Everyone is generally familiar with the Ten Commandments as classic guidelines of the moral life. However, it wasn’t until seminary that I encountered the concept of “evangelical counsels” (ie, counsels from the Gospels). This phrase refers to invitations that are made to us to work closer to Christ. They are not strictly required, but are avenues of new life.
I think this distinction is important because unfortunately many times we get focused on just trying to stay above the water (ie, obey the commandments). We want to balance a relationship with God with as much focus on worldly things as we can, which can be a painful battle that doesn’t bear a lot of fruit. Likewise, many people identify Christianity with merely trying to avoid certain sins. This misses the truth about what the faith really is, and what it offers us.
The counsels of the Gospel, in contrast, invite us to step away from the edge and venture more fully into the life of Christ. They invite us to go beyond what is strictly required, and experience a freedom and joy that only comes with setting aside our fear of the Cross. When someone lives out the counsels we see transformation in them and in the world. Our hesitation to follow these counsels is what often gives others the dull impression of Christian life.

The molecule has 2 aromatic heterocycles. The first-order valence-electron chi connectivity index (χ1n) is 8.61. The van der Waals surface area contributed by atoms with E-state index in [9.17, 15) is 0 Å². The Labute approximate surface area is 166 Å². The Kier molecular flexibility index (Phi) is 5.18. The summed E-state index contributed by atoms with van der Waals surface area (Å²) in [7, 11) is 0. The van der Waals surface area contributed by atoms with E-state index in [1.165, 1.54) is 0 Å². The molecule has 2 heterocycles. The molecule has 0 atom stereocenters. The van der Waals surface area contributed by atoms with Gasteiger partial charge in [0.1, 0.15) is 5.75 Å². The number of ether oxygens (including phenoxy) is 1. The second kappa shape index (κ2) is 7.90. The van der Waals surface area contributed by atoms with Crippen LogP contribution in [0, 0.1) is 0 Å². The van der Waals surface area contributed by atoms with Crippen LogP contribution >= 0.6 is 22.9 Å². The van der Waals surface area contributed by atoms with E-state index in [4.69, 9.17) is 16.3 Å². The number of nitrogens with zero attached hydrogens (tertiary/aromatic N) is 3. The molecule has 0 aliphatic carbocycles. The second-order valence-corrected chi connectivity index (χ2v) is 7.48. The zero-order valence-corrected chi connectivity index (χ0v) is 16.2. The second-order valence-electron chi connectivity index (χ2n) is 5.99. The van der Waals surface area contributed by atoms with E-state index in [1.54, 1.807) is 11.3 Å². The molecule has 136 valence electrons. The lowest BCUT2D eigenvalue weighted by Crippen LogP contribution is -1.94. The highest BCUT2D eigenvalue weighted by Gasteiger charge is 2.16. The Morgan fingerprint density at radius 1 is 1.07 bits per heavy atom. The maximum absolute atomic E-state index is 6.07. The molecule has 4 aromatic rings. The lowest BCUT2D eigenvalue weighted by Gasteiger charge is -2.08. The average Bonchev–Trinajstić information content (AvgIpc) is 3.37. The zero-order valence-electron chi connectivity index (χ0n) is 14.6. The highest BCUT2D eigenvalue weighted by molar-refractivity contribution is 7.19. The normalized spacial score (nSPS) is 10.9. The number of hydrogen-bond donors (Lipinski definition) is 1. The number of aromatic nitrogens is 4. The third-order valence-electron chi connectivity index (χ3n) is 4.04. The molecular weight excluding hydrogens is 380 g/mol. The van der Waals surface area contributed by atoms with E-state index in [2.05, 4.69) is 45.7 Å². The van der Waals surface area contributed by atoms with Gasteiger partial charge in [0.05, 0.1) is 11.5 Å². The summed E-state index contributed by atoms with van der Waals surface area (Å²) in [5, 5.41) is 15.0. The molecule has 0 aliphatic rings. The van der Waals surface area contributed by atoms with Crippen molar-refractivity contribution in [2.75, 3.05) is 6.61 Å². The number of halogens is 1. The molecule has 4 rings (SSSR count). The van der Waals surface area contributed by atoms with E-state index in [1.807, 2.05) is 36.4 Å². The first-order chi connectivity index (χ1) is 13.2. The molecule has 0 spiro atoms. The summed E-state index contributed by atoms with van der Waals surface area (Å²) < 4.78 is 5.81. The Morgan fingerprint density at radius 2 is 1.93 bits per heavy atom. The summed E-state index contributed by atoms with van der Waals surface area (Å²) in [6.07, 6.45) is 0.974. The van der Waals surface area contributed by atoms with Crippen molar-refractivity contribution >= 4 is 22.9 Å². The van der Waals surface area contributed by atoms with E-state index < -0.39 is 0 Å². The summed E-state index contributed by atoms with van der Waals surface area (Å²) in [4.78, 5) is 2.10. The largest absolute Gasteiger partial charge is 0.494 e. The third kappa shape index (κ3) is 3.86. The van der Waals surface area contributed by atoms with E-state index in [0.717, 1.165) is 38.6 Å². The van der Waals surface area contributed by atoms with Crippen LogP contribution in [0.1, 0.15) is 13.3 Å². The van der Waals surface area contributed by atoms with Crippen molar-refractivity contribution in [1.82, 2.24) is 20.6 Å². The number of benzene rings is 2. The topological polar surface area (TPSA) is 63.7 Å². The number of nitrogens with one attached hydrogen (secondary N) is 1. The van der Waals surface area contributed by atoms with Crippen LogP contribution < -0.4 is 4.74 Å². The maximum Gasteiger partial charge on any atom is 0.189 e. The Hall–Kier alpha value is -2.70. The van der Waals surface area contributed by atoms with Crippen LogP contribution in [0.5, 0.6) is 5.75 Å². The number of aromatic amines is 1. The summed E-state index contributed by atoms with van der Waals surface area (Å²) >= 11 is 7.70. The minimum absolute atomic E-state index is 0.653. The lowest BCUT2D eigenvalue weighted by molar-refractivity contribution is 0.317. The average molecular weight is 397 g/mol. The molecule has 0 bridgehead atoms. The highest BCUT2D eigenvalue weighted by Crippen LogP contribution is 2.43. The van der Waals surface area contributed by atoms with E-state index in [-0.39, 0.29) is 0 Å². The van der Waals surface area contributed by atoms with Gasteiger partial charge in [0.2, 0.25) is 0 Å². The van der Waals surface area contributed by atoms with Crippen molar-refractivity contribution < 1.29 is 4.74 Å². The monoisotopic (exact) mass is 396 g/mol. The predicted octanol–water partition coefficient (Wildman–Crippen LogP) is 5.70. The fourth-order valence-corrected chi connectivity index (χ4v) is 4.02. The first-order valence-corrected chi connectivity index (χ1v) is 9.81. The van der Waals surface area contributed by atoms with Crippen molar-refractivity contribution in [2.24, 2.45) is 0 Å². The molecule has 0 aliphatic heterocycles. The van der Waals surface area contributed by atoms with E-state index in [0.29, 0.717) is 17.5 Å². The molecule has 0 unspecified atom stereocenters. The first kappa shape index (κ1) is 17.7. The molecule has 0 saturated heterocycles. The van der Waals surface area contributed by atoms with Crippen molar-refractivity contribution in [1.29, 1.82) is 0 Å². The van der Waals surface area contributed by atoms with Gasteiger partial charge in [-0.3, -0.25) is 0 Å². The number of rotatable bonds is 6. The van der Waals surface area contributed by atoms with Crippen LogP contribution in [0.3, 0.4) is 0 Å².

One of my favorite Gospel examples of this is the encounter between Christ and the rich man (see Mark 10:17-22). He asks Jesus what he should do, and Jesus starts by listing the commandments. When the rich man says he has been fulfilling these, Jesus, “looking at him, loved him and said to him, ‘You are lacking in one thing. Go, sell what you have, and give to the poor and you will have treasure in heaven; then come, follow me.’” The rich man goes away sad at this counsel. Notice that the Gospel points out the personal nature of this invitation from Jesus by mentioning the look and love that Christ had as He spoke these words. They did not come from a desire to take something away from the man, but from a deep knowledge of how to fulfill the desire of his heart. Unfortunately the rich man takes this as sad news. He is bound by his wealth, afraid to let it go even when it is an obstacle for him.
I might write another post described the response to such a call of entering consecrated life (as a religious brother/sister or monk/nun), but each of us experiences the call at times to live our Christian life more fully. Often this call asks us to set aside something that we have come to rely on in an unhealthy manner, and set forth with a new freedom. Are you experiencing a call like this in your life right now? We must ask ourselves if we will respond with sadness and fear, or confidence and faith.